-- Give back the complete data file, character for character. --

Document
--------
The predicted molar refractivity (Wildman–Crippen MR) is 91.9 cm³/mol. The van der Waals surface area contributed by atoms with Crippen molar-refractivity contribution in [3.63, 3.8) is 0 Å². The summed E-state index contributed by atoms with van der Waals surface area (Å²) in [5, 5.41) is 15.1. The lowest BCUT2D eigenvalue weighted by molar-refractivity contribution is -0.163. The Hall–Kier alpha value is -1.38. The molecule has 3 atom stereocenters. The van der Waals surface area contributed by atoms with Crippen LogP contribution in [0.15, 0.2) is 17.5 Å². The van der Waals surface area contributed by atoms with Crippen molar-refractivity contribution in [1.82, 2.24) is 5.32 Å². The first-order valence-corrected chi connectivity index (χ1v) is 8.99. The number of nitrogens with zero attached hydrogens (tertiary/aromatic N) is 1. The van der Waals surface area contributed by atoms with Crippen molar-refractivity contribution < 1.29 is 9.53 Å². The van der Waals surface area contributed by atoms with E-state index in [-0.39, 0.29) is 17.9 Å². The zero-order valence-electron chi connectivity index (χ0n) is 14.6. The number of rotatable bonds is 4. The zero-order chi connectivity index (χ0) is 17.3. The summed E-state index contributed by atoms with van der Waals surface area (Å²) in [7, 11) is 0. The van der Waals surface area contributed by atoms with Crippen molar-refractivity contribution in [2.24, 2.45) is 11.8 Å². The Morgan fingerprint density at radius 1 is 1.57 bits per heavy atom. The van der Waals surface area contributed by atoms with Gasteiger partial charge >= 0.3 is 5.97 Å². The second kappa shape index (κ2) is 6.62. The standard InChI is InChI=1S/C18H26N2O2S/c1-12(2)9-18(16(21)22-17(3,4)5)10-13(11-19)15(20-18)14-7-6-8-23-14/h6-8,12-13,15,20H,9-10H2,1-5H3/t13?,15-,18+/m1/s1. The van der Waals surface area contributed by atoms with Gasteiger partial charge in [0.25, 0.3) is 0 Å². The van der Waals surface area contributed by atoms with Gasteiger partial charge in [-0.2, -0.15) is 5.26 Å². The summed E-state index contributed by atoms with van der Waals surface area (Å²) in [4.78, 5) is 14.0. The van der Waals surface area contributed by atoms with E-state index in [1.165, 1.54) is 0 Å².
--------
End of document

The predicted molar refractivity (Wildman–Crippen MR) is 91.9 cm³/mol. The van der Waals surface area contributed by atoms with Crippen molar-refractivity contribution in [3.63, 3.8) is 0 Å². The summed E-state index contributed by atoms with van der Waals surface area (Å²) in [5, 5.41) is 15.1. The lowest BCUT2D eigenvalue weighted by molar-refractivity contribution is -0.163. The Hall–Kier alpha value is -1.38. The molecule has 3 atom stereocenters. The van der Waals surface area contributed by atoms with Crippen LogP contribution in [0.15, 0.2) is 17.5 Å². The van der Waals surface area contributed by atoms with Crippen molar-refractivity contribution in [1.82, 2.24) is 5.32 Å². The first-order valence-corrected chi connectivity index (χ1v) is 8.99. The number of nitrogens with zero attached hydrogens (tertiary/aromatic N) is 1. The van der Waals surface area contributed by atoms with Crippen molar-refractivity contribution < 1.29 is 9.53 Å². The van der Waals surface area contributed by atoms with E-state index in [-0.39, 0.29) is 17.9 Å². The zero-order valence-electron chi connectivity index (χ0n) is 14.6. The number of rotatable bonds is 4. The zero-order chi connectivity index (χ0) is 17.3. The summed E-state index contributed by atoms with van der Waals surface area (Å²) in [7, 11) is 0. The van der Waals surface area contributed by atoms with Crippen molar-refractivity contribution in [2.24, 2.45) is 11.8 Å². The Morgan fingerprint density at radius 1 is 1.57 bits per heavy atom. The van der Waals surface area contributed by atoms with Gasteiger partial charge >= 0.3 is 5.97 Å². The second kappa shape index (κ2) is 6.62. The standard InChI is InChI=1S/C18H26N2O2S/c1-12(2)9-18(16(21)22-17(3,4)5)10-13(11-19)15(20-18)14-7-6-8-23-14/h6-8,12-13,15,20H,9-10H2,1-5H3/t13?,15-,18+/m1/s1. The van der Waals surface area contributed by atoms with Gasteiger partial charge in [0.25, 0.3) is 0 Å². The van der Waals surface area contributed by atoms with Gasteiger partial charge in [-0.2, -0.15) is 5.26 Å². The summed E-state index contributed by atoms with van der Waals surface area (Å²) in [4.78, 5) is 14.0. The van der Waals surface area contributed by atoms with E-state index in [1.165, 1.54) is 0 Å².